These horizontal planes contrasting with vertical walls and hedges are one of the most telling characteristics of Oudolf’s style and naturalism. He chooses plants with strong habit that retain their shape and seed heads through autumn. Plants that in his words: ‘Grow gracefully, live gracefully and die gracefully.’ He also includes plants that require minimal maintenance. Certain flowers used at Scampston Hall have become Oudolf signatures such as salvias, monardas, rudbeckias, asclepias and eupatoriums.
Oudolf’s work and the naturalistic style that he pioneers is compared to prairie planting from the United States. Here drifts of self-sufficient perennials and grasses grow in a wild meadow or prairie style setting and manner. The adventurous innovation at Scampston Hall was that this style is introduced into a totally unnatural setting – a large, walled enclosure. But Oudolf knew that, with skill, the regularity of the walls and inner framework of paths and hedges will heighten the impact of the naturalistic planting.
Almost as if to demonstrate this, Oudolf designs a large mount for one of the nine enclosures. The Mount Garden is decorated with cherry trees in a wildflower meadow filled earlier in the year with spring bulbs. But this is secondary to its main reason for being there. This is to contrast with the sense of secrecy for visitors in most parts of the garden. Where they follow paths and appear through an opening to the next discovery, by providing an elevated panorama of the whole scene.
As if to exaggerate the change into the truly natural style of gardening, where human controls are kept to a minimum or excluded, Oudolf also creates real theatre for visitors entering the garden, by setting out the perimeter-long Plantsman’s Walk. This extends from the entrance gateway around three sides of the whole garden and conceals what lies beyond. Beech hedges with clipped limes above flank one side of the path, the external walls the other, and underneath are borders of shrubs, perennials and bulbs, giving a peak of spring interest and a resurgence in autumn. But, most of all, giving little away about what the path leads to.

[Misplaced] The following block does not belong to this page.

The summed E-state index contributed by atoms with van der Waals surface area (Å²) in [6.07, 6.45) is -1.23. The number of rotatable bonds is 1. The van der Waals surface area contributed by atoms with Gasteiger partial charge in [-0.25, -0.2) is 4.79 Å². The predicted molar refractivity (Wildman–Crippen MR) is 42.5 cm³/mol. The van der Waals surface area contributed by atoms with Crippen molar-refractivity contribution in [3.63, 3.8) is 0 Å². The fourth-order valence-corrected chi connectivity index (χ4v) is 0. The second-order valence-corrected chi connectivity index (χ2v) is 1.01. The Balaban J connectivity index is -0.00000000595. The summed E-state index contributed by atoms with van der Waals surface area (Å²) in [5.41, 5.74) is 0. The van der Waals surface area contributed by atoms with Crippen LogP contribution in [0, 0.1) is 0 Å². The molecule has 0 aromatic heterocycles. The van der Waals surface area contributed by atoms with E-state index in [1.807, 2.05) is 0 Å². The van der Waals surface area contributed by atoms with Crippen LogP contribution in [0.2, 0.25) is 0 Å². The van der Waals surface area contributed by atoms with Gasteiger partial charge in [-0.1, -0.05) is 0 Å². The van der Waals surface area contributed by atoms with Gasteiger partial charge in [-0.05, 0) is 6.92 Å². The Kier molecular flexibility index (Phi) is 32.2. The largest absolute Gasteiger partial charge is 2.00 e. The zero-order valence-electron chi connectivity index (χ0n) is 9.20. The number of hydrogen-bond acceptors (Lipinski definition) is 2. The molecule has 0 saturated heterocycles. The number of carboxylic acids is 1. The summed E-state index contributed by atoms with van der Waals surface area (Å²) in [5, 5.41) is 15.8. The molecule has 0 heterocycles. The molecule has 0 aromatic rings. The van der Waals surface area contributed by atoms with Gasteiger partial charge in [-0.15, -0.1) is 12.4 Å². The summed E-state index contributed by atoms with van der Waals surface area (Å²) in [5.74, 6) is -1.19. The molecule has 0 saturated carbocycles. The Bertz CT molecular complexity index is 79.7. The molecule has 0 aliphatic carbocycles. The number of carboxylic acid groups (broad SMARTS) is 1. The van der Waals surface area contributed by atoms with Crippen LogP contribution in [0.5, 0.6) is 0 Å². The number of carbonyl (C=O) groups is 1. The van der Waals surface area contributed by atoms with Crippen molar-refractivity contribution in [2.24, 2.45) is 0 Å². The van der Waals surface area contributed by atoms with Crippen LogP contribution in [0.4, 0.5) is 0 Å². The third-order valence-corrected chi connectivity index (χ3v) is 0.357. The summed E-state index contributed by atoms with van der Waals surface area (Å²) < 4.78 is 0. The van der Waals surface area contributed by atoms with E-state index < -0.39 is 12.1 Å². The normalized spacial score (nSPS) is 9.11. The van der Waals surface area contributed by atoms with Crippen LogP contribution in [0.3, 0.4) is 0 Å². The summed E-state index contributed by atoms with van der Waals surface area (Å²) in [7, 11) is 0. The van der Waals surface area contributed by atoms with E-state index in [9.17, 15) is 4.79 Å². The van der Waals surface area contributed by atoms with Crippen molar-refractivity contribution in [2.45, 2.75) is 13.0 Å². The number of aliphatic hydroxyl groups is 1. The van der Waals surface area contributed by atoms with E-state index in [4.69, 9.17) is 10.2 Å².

“Progression through colours and textures”
If you follow the path to its conclusion, you come to an entrance into one of the main enclosures. It dramatically sets the scene for what lies ahead. Within tall, clipped hedges, an area of lawn has regular drifts of molinia grass stretched across. The scale of the planting is revealed by the knowledge that there are 6,000 molinia plants; the visual effect brings to mind a painting by Bridget Riley. To one side is the Silent Garden, with a similarly dramatic monoculture but quite different in colour and texture; on another lawn, a regiment of twenty-four clipped yew domes stand sentinel around a square tank of motionless water. Yew is again the plant in the Serpentine Garden. It is planted to create six snaking lines across the lawn. But here the variety of surrounding mixed borders is also introduced.
The heart of the garden at Scampston Hall is the Perennial Meadow. It is overlooked by the conservatory on one side and by the Katsura Grove on the other. After the tranquil and sombre moods of the Silent Garden and Drifts of Grass, the full canvas of Oudolf’s naturalism is here in sweeps of planting around the central dipping pool. The plants are actually set out in four large beds. But the style of planting conceals any real sense of formality. Instead, it provides just a satisfying, easy sense of progression through colours and textures. The Katsura Grove is given its theme by the tightly planted stand of katsuras (Cercidiphyllum). Neatly shaped and richly tinted in autumn. Beneath them, the planting is another orderly mixture including molinia and carex grasses, together with purple astrantias and pink monardas.
“Tapestry of detail”
On either side of these two enclosures, which fill the central area, are the Spring and Summer Box Gardens. An artful play on the seasonal differences by showing them not with flowering plants, as would be usual, but by giving the clipped box squares arranged in two rows either domed or concave tops. Each Box Garden contains its own pair of long borders with seasonal highlights.
The fact that the planting in the Walled Garden divides into separate enclosures disguises its scale. This is impressive, but it is the overall concept and tapestry of detail that are really breathtaking. We see a number of ambitious and adventurous rescues of walled gardens in other chapters of this book. But there probably is not one that matches Scampston Hall for transporting an eighteenth-century structure into the new world of the contemporary garden. One can be confident that Capability Brown would have applauded its current mixture of novelty, showmanship and good design.
Taken from The English Country House Garden by George Plumptre
Photographs by Marcus Harper
Published by Frances Lincoln at £25